UPDATE: I’ve updated the post’s links to point to Spare Air, a company that’s been making a backup cylinder for much longer than the SCORKL guys, and market it as a safety mechanism, not a toy.
DISCLAIMER: I’m not a diver; never was. But my wife was a PADI certified scuba diver.
The SCORKL is a prototype spare diving cylinder with a nice paint job and a funky logo. People are falling over themselves to fund it, but it seems like a string of accidents waiting to happen.
I came across the SCORKL in one of my crowdfunding diamond digs.
At first I was impressed.
Who wouldn’t want to spend up to ten minutes underwater with little to no effort?
But careful consideration led me to realise that the SCORKL is a potential death trap.
I showed my wife the SCORKL promo video. Her first reaction wasn’t that it poses a danger, but that it seems impractical.
She couldn’t think of a scenario where the SCORKL would be useful. The ten minute time frame doesn’t make sense.
She mentioned that she used to lug around a camera when she went diving, and that the SCORKL would make such a task difficult.
From there we went on to discuss the dangers inherent to scuba diving, especially if you don’t receive training.
It became clear that the SCORKL might as well come with a pinless hand grenade. It’s a matter of time before it blows up.
Let’s take a look.
What is the SCORKL?
The SCORKL is a mini refillable diving cylinder with a regulator and a mouthpiece.
There’s not much technical info on the product, but let’s see how far we get.
Same spec as scuba
David Hallamore, creator of the SCORKL, claims that his product is specced and manufactured to the same standards as normal scuba cylinders.
The SCORKL’s regulator is an always-on, breathe-on-demand, balanced single stage type.
The SCORKL comes with a side-mounted pressure gauge which indicates how much air is left in the cylinder.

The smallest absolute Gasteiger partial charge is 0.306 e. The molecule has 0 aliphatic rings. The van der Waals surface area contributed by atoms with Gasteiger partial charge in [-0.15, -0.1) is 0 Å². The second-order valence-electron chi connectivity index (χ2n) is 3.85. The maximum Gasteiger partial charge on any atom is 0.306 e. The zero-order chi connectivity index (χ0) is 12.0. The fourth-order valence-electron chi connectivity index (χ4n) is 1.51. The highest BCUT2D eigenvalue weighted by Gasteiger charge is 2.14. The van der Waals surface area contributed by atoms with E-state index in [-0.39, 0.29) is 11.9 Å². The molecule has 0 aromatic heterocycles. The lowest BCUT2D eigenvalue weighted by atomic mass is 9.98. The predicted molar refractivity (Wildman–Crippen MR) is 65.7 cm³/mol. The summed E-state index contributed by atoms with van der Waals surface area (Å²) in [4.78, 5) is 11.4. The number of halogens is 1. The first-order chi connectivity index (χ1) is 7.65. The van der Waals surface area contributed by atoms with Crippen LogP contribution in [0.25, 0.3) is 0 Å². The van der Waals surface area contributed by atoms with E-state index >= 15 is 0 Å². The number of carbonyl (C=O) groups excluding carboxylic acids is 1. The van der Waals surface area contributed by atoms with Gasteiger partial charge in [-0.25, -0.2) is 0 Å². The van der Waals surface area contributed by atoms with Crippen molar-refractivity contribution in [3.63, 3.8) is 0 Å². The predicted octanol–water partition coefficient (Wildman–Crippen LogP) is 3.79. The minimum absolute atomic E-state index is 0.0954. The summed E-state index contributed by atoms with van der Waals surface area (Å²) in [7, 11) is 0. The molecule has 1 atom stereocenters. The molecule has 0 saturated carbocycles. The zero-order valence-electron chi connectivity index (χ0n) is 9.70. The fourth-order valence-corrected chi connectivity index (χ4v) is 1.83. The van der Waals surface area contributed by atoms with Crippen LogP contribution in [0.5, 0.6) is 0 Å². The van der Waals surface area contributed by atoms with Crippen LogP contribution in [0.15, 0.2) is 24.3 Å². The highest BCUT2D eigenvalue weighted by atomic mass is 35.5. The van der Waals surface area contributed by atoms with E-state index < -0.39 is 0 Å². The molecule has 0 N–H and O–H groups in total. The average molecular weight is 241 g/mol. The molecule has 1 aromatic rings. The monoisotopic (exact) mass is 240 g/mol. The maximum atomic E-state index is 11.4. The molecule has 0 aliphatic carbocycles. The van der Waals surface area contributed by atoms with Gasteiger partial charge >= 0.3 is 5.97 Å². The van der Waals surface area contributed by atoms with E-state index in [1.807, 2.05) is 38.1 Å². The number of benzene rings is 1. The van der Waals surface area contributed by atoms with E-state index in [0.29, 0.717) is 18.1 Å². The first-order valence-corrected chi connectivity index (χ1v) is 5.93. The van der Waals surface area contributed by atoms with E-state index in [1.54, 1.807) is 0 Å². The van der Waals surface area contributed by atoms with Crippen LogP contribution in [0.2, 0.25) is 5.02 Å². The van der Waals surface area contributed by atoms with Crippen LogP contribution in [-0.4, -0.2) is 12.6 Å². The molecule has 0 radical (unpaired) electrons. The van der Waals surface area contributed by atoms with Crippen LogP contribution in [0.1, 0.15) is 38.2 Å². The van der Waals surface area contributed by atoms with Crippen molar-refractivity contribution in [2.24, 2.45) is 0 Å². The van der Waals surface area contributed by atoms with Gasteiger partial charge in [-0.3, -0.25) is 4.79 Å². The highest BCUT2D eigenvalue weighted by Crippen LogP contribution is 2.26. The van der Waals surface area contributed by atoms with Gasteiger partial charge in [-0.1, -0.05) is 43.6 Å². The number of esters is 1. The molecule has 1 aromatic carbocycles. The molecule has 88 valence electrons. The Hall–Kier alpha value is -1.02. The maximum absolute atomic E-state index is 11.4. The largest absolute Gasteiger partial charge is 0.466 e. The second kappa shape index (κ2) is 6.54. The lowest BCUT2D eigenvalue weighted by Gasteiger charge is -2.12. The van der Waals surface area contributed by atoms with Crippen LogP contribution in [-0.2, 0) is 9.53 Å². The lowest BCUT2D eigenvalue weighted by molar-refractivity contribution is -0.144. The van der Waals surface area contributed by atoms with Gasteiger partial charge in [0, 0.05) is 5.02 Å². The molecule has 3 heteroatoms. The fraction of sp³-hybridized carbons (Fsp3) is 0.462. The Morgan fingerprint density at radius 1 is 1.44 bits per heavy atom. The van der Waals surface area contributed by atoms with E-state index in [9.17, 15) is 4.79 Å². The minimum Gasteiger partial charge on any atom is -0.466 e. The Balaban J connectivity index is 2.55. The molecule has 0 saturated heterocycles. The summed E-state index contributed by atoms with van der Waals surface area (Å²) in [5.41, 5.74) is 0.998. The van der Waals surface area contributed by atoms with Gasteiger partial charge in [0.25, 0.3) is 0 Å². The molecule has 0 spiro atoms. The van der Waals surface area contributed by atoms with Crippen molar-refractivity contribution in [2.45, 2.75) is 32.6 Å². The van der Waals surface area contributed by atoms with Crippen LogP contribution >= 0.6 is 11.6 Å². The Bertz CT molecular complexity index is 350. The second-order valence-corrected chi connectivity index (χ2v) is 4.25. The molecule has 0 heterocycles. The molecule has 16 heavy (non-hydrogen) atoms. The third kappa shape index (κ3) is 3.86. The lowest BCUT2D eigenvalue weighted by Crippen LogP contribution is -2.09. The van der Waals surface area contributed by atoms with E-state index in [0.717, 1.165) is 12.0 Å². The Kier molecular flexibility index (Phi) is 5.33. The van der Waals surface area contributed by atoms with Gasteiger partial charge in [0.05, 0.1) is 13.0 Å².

Since the gauge is mounted to the SCORKL’s side, and the SCORKL is in your mouth while you’re using it, you won’t be able to see how much air remains, unless you remove the SCORKL from your mouth.
Scuba refill adaptor
The SCORKL ships with a free scuba tank refill adaptor. This allows you to refill your SCORKL in seconds.
High pressure pump
SCORKL makes an optional hand pump with proper filters that you can use to refill the SCORKL with.
The pump delivers pressure of up to 3,000psi.
They don’t state how long it takes to refill the SCORKL with the hand pump. One of the commenters said between 12 to 15 minutes. I don’t know if that’s accurate.
SCORKL makes a good-looking hard plastic case with foam inserts, to carry your SCORKL, pump and other equipment in.
You can get a SCORKL with scuba tank refill adaptor for $229. That’s 22% off retail.
The SCORKL pump will set you back $229, while a case will cost you the same.
The SCORKL ships globally at no cost.
At first glance the SCORKL looks like a phenomenal little toy. But this is one toy best avoided.
Diving circles seem to be concerned about the safety levels of the SCORKL, as this article from Dive Magazine UK attests.
Warnings from the creator of the product abounds. He dedicates a large part of his Indiegogo campaign cautioning people against the dangers of not using the product as intended.
But we know the world is full of James Bond wannabes. Warnings serve only as motivation.
I would love to see the SCORKL succeed. I like the Aussies. They’re great people. But this product seems like a shortcut to your Maker.
I hope David Hallamore, the man behind the SCORKL, has a good lawyer. This thing he’s created could be a one way trip to bankruptcy and who knows what other damages.